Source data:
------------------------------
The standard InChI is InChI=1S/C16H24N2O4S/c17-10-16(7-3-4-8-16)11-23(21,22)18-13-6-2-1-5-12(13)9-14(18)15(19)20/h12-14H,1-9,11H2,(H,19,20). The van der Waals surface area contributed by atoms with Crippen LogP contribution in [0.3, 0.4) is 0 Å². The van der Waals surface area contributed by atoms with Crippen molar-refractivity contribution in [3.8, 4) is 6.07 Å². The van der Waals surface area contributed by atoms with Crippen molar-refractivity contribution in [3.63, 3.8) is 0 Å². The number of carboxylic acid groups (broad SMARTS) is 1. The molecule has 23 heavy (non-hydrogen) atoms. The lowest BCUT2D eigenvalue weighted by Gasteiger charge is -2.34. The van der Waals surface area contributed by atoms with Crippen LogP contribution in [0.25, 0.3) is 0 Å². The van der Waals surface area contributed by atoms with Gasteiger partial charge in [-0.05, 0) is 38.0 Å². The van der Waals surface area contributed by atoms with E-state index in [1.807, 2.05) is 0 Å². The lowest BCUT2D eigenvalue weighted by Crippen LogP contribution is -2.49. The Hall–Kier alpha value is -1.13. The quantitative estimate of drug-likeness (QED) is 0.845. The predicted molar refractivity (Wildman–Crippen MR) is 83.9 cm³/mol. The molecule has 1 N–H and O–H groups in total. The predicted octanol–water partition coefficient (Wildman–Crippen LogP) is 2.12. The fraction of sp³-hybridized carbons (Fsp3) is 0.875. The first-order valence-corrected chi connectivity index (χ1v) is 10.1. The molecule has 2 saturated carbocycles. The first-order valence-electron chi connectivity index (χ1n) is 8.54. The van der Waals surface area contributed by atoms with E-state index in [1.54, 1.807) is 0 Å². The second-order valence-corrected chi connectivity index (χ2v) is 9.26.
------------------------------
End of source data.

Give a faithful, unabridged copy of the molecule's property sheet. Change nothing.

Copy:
The standard InChI is InChI=1S/C16H24N2O4S/c17-10-16(7-3-4-8-16)11-23(21,22)18-13-6-2-1-5-12(13)9-14(18)15(19)20/h12-14H,1-9,11H2,(H,19,20). The van der Waals surface area contributed by atoms with Crippen LogP contribution in [0.3, 0.4) is 0 Å². The van der Waals surface area contributed by atoms with Crippen molar-refractivity contribution in [3.8, 4) is 6.07 Å². The van der Waals surface area contributed by atoms with Crippen molar-refractivity contribution in [3.63, 3.8) is 0 Å². The number of carboxylic acid groups (broad SMARTS) is 1. The molecule has 23 heavy (non-hydrogen) atoms. The lowest BCUT2D eigenvalue weighted by Gasteiger charge is -2.34. The van der Waals surface area contributed by atoms with Crippen LogP contribution in [0.25, 0.3) is 0 Å². The van der Waals surface area contributed by atoms with Gasteiger partial charge in [-0.05, 0) is 38.0 Å². The van der Waals surface area contributed by atoms with E-state index in [1.807, 2.05) is 0 Å². The lowest BCUT2D eigenvalue weighted by Crippen LogP contribution is -2.49. The Hall–Kier alpha value is -1.13. The quantitative estimate of drug-likeness (QED) is 0.845. The predicted molar refractivity (Wildman–Crippen MR) is 83.9 cm³/mol. The molecule has 1 N–H and O–H groups in total. The predicted octanol–water partition coefficient (Wildman–Crippen LogP) is 2.12. The fraction of sp³-hybridized carbons (Fsp3) is 0.875. The first-order valence-corrected chi connectivity index (χ1v) is 10.1. The molecule has 2 saturated carbocycles. The first-order valence-electron chi connectivity index (χ1n) is 8.54. The van der Waals surface area contributed by atoms with E-state index in [1.54, 1.807) is 0 Å². The second-order valence-corrected chi connectivity index (χ2v) is 9.26.